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Cell-Imprint Surface Modification by Contact Photolithography-Based Approaches: Direct-Cell Photolithography and Optical Soft Lithography Using PDMS Cell Imprints

Kavand, Hanie, van Lintel, Harald, Bakhshi Sichani, Soroush, Bonakdar, Shahin, Kavand, Hamed, Koohsorkhi, Javad, Renaud, Philippe
ACS applied materials & interfaces 2019 v.11 no.11 pp. 10559-10566
chondrocytes, materials science, mesenchymal stromal cells, physicochemical properties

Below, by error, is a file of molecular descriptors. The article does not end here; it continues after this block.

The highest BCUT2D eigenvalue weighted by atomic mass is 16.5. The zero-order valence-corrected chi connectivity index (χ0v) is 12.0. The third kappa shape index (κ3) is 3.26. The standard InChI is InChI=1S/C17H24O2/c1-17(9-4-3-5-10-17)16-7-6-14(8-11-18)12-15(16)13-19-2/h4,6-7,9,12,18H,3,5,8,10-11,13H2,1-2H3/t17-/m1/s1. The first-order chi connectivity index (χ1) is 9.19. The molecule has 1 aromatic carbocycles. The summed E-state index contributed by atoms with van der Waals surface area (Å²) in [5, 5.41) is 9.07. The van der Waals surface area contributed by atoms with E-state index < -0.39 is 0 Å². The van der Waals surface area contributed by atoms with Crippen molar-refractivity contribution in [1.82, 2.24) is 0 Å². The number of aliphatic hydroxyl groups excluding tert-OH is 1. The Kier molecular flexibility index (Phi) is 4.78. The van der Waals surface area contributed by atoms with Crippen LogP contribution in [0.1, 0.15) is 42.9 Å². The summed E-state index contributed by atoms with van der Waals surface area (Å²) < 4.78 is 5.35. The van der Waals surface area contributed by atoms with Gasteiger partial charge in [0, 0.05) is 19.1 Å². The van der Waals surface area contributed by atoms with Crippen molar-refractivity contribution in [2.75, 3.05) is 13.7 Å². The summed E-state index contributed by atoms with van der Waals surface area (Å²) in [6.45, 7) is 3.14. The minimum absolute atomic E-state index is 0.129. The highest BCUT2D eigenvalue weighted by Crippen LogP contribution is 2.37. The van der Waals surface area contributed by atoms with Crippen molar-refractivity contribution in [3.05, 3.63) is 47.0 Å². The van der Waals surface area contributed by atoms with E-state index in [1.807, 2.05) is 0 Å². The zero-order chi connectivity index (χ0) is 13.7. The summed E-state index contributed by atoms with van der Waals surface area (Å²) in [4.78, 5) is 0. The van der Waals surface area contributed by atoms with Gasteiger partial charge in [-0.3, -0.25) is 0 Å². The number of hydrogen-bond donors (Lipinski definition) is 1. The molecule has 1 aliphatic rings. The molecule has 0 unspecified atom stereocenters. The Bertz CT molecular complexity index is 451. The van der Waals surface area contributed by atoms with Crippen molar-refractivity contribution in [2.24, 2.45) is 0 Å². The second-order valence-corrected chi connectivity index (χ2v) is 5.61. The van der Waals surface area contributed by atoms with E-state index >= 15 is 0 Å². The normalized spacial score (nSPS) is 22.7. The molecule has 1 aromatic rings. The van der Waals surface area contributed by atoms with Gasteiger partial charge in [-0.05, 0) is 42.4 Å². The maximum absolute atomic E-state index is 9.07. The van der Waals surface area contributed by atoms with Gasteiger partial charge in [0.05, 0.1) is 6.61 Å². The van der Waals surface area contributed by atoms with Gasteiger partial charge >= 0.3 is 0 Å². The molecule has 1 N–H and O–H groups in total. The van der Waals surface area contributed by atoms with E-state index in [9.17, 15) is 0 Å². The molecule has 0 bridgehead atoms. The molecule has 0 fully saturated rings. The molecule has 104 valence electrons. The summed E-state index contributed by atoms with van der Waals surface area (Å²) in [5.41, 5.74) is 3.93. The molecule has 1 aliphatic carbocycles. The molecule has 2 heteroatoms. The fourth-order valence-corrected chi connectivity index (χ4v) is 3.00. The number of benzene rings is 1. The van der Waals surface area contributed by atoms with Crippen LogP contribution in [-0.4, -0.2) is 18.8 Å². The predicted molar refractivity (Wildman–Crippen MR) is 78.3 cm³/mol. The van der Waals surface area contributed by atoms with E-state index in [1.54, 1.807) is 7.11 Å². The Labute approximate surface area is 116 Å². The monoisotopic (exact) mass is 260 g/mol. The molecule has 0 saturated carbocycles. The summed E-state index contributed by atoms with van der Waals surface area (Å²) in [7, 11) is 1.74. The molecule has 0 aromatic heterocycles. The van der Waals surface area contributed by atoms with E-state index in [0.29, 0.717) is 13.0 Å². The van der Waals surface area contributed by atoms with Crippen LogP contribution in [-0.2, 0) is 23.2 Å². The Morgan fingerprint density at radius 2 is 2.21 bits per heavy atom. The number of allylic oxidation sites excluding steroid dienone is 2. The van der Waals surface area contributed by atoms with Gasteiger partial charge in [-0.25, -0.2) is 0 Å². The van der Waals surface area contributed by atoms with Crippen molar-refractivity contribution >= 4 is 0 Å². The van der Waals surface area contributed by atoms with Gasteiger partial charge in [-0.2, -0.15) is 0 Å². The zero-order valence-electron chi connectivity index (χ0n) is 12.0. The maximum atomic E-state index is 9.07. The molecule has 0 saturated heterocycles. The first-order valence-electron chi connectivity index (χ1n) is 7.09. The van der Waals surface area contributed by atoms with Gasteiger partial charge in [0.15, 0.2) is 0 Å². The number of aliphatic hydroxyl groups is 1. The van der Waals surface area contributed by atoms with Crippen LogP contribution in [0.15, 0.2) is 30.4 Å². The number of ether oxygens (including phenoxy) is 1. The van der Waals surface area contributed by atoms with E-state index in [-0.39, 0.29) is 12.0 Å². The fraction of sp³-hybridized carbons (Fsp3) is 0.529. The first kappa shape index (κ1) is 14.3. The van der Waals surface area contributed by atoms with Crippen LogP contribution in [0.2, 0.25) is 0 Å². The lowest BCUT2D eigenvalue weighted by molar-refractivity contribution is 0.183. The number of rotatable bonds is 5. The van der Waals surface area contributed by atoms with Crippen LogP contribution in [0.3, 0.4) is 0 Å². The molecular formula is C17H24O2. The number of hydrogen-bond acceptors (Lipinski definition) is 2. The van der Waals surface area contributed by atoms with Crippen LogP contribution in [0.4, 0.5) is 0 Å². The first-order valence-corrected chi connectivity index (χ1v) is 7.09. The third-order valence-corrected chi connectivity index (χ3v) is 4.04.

New cell-imprint surface modification techniques based on direct-cell photolithography and optical soft lithography using poly(dimethylsiloxane) (PDMS) cell imprints are presented for enhanced cell-based studies. The core concept of engineering materials for cell-based studies is the material’s ability to redesign the physicochemical characteristics of the cellular niche. There is a growing interest in direct molding from cells (cell imprinting). These negative copies of cell surface topographies have been shown to affect cell shape and direct mesenchymal stem cells’ differentiation. Analyzing the results is however challenging as cells seeded on these substrates do not always end up in a cell pattern, which leads to decreased effectiveness and biased quantification. To gain control over cell seeding into the patterns and avoid unwanted cell population outside of the patterns, the cell-imprinted surface needs to be modified. From this perspective, the standard optical contact lithography process was modified and cells were introduced to the cleanroom. Direct-cell photolithography was used for a single-step PDMS cell-imprint (chondrocytes as the molding template) surface modification down to single-cell (approximately 5 μm in diameter) resolution. As cells come in a variety of shapes, sizes, and optical profiles, a complementary optical soft lithography-based photomask fabrication technique is also reported. The simplicity of the fabrication process makes this cell-imprint surface modification technique compatible with any adherent cell type and leads to efficient cell-based studies.